While Beach Volley fares practically the same popularity as Volleyball, its tactical and technical elements have not as yet been submitted to the same systematic analysis. The aim of the present study was to compare the most important technical elements of Beach Volley between men and women, as this was expressed in its highest level at the final games of the Athens 2004 Olympics, using standard methodological approach, previously applied in the classic game of Volleyball. The analysis of the results revealed that the game of Beach Volley is played quite differently by men and by women.
Although the relative proportion of points won by the serving and receiving team are practically the same in both genders, this comes as a result of actions, which vary distinctly in power in all skills, starting from the jump power serve, to the smashing spike at the net, forcing one of the players of the opposing team to make a block defense. Consequently the evident difference in muscular power between the two genders is the major factor discriminating the game tactics of Beach Volley. This differentiating factor manifests itself in several sports, such as volleyball, handball and tennis.
The study compares the effectiveness of the five principal skills in men's Volleyball (serve, reception, attack, block and dig) between the Sydney 2000 and the Athens 2004 Olympic Games and examines to what extent the observed changes are connected with the implementation of the new rules in Volleyball. The findings revealed a universal tendency of the elite men's volleyball teams to enhance their defence by reducing their block and dig faults. On the contrary there was an increase of the reception faults as a result of the improvement of the service effectiveness. The above changes reflect the teams' shift of tactics to win more points from their own serve. This tactical development became more imperative after the introduction of the rally-point system, which reduced the number of points played per set, and hence the teams' opportunities of gaining the minimum two-point advantage in order to win the set. Nonetheless, the Athens gold-medalist team of Brazil showed, in addition to the above, remarkable reception effectiveness which led to an outstanding attack capability, thus reestablishing the attack as the most important skill in volleyball
The British Olympic Association's Biomechanics Steering Group was redefined, over a period of time, to include notational analysis, and later motor control, to become the Performance Analysis Steering Group. Where are we now with Performance Analysis? As this Steering Group reaches the end of its natural span, let us examine how notational analysis has changed over the last 20 years, and how developments over the last 5 years have materially effected this area of Performance Analysis. Current technology has the potential of bringing us all, biomechanists, notational analysts and motor control scientists, together but it is sometimes difficult to explore a new modus operandi, especially away from the safe confines of a laboratory. This could be a unique opportunity to implement all the promise offered by digital technology. The challenge to the new structures in the BOA support mechanisms is then not just to enable, but also to prompt these crucial areas of sports science support to work closely together.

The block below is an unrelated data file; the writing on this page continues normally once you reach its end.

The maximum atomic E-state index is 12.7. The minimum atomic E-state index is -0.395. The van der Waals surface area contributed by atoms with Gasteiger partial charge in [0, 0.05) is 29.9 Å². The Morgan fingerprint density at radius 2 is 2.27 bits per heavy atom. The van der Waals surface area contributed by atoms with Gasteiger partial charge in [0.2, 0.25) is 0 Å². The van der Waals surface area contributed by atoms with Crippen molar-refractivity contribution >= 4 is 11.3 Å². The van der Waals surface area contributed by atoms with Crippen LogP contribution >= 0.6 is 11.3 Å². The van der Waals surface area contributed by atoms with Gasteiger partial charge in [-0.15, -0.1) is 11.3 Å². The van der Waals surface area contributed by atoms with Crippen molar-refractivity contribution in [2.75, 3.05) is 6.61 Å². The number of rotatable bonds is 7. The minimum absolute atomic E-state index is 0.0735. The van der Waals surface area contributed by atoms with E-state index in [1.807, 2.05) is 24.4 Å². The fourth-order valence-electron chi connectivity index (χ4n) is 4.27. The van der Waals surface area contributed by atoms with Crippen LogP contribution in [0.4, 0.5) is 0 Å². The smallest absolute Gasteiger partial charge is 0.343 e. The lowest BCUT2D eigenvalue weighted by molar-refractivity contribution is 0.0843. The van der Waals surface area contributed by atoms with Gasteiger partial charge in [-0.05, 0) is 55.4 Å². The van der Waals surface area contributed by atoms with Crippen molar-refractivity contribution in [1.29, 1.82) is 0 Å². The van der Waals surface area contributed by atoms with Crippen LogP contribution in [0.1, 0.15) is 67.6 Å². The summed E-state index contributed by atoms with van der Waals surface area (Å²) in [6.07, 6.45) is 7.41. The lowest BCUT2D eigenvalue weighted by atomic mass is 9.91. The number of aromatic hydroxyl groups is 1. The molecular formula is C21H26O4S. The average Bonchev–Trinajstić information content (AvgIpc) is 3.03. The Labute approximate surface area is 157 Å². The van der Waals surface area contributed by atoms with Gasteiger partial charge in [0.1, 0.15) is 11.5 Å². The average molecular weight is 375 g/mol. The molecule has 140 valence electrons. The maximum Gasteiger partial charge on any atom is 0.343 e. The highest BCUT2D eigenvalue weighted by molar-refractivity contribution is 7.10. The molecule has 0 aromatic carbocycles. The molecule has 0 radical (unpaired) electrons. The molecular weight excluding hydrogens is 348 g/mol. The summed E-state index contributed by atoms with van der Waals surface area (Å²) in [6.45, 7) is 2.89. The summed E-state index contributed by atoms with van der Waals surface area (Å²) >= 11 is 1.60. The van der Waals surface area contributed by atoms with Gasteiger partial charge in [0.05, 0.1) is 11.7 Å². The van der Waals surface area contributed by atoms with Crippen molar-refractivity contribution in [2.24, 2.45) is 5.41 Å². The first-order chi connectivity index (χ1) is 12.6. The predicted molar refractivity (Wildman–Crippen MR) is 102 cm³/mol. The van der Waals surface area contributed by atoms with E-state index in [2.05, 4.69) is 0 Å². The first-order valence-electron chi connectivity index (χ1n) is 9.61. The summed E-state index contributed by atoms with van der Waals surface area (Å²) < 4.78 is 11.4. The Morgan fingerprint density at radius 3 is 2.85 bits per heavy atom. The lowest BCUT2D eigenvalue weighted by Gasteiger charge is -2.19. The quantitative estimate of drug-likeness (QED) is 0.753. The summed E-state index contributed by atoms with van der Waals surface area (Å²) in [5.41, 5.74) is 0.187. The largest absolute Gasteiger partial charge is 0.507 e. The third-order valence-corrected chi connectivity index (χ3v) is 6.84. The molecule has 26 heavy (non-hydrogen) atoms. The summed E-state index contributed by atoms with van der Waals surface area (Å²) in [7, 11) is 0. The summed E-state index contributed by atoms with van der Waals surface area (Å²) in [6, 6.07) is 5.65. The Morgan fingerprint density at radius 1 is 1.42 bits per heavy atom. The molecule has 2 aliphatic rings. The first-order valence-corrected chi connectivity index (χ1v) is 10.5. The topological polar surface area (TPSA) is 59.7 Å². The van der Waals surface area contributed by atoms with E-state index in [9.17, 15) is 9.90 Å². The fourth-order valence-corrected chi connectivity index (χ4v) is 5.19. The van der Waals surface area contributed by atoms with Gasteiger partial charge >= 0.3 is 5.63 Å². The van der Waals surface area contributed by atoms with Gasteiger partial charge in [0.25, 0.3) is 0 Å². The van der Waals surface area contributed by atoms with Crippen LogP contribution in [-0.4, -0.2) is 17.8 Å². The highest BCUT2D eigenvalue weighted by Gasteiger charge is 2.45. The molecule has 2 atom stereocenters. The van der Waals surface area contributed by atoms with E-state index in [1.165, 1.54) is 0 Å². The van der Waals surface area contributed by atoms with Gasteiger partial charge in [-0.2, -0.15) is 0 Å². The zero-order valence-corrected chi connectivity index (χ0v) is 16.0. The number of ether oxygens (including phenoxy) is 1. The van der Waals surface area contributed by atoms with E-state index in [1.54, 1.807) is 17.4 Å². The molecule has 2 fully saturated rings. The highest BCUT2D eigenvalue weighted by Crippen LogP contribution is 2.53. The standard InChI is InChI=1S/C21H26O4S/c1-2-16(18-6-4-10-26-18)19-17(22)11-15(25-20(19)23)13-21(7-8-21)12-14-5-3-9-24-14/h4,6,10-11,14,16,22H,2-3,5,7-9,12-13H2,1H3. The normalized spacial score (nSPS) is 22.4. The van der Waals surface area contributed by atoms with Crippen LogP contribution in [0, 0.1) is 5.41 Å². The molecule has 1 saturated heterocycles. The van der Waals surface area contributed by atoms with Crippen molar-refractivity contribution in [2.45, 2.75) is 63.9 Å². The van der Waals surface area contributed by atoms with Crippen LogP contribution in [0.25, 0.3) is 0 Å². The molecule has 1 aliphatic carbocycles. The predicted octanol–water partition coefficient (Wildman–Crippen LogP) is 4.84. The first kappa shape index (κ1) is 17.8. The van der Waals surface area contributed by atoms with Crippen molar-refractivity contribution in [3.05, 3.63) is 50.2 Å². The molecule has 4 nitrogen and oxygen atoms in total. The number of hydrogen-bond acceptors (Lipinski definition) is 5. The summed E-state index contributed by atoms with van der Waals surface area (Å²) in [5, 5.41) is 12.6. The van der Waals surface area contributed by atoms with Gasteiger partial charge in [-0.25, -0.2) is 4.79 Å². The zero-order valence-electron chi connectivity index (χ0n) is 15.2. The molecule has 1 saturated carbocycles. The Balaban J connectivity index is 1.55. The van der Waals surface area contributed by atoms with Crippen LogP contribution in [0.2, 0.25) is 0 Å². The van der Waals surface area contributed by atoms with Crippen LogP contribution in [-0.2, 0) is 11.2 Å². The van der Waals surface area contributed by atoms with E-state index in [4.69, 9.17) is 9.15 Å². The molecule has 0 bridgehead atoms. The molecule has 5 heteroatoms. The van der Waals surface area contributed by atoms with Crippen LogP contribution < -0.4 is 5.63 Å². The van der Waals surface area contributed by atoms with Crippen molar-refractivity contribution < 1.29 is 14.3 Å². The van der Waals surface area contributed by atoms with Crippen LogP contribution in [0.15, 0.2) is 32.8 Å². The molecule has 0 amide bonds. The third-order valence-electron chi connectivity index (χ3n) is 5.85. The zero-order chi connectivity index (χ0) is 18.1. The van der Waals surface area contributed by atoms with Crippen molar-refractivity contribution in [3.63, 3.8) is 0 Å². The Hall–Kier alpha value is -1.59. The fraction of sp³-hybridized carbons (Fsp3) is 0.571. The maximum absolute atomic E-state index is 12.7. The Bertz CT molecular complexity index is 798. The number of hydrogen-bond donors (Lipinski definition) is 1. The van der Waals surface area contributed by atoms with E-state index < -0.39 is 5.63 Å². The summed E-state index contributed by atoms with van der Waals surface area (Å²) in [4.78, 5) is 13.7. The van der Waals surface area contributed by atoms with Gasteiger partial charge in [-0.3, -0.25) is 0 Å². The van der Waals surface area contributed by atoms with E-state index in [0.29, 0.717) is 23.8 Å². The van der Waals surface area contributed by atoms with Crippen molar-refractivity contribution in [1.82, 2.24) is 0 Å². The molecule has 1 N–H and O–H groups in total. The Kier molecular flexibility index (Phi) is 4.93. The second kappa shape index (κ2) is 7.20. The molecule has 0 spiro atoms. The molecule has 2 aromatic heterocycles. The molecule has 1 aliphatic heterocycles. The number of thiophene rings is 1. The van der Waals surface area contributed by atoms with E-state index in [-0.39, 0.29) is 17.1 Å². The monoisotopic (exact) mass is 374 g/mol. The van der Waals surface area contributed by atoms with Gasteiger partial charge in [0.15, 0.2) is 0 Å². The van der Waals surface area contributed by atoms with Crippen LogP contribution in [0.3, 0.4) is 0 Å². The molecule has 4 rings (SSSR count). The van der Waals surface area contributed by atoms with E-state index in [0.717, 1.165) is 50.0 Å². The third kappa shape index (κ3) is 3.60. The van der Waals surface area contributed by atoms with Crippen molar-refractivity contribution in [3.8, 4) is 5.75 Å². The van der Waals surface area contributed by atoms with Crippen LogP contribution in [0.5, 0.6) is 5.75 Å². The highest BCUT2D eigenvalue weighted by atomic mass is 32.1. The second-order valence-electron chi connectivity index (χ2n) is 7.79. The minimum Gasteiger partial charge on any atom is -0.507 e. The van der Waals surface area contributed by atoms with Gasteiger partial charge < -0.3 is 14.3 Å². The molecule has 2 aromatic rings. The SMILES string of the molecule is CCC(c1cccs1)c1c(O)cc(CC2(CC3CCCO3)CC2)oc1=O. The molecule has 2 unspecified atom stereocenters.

The South African regional teams participating in the Super 12 rugby union competition seem to under-perform compared to the performance of the national team in the Tri-Nations competition against similar Australasian opposition. The aim of this study was to compare various performance parameters between the four South African Super 12 teams (Bulls, 3rd position; Stormers, 9th position; Cats, 11th position; and Sharks, 12th position) and the eventual winners, the Crusaders from New Zealand. Nine games from the 2005 Super 12 season were analysed. These nine games included the four South African teams playing against the Crusaders and against each other (one game, Stormers v Sharks, was lost due to technical problems). All game analyses were performed after the tournament using a digital analysis software program (Sportscode Elite version 5.4.24, Sportstec, Australia). Ball possession, tries scored and various performance indicators associated with successful ball retention and attacking effectiveness in the tackle situation (as obtained through a panel of elite coaches and analysts) were quantified.
There were no statistically significant differences between the teams for the total amount of ball possession per match (Crusaders 1057±216s, Bulls 1048±158s, Cats 852±73s, Sharks 1078±84s and Stormers 984±186s) or time of each movement involving ball possession (Crusaders 15.2±3.0s, Bulls 15.5±1.9s, Cats 13.0±1.0s, Sharks 16.9±2.3s and Stormers 15.0±3.8s). There were no significant differences between the number of tries scored (Crusaders 6±4, Bulls 4±3, Cats 3±1, Sharks 3±2 and Stormers 2±1 tries), number of offloads (Crusaders 19±12, Bulls 12±4, Cats 13±5, Sharks 15±4 and Stormers 17±5 offloads), turnovers won (Crusaders 3±3, Bulls 4±2, Cats 5±1, Sharks 2±1 and Stormers 5±1 turnovers) or conceded (Crusaders 4±1, Bulls 3±2, Cats 4±2, Sharks 5±1 and Stormers 6±2 turnovers). There were no statistically significant differences between the number of times the different teams committed 0, 1, 2 or 3 support players when they were tackled. There were also no statistical differences in the number of times the various teams committed 0, 1, 2 and 3 support players to counter-ruck once they had made a tackle.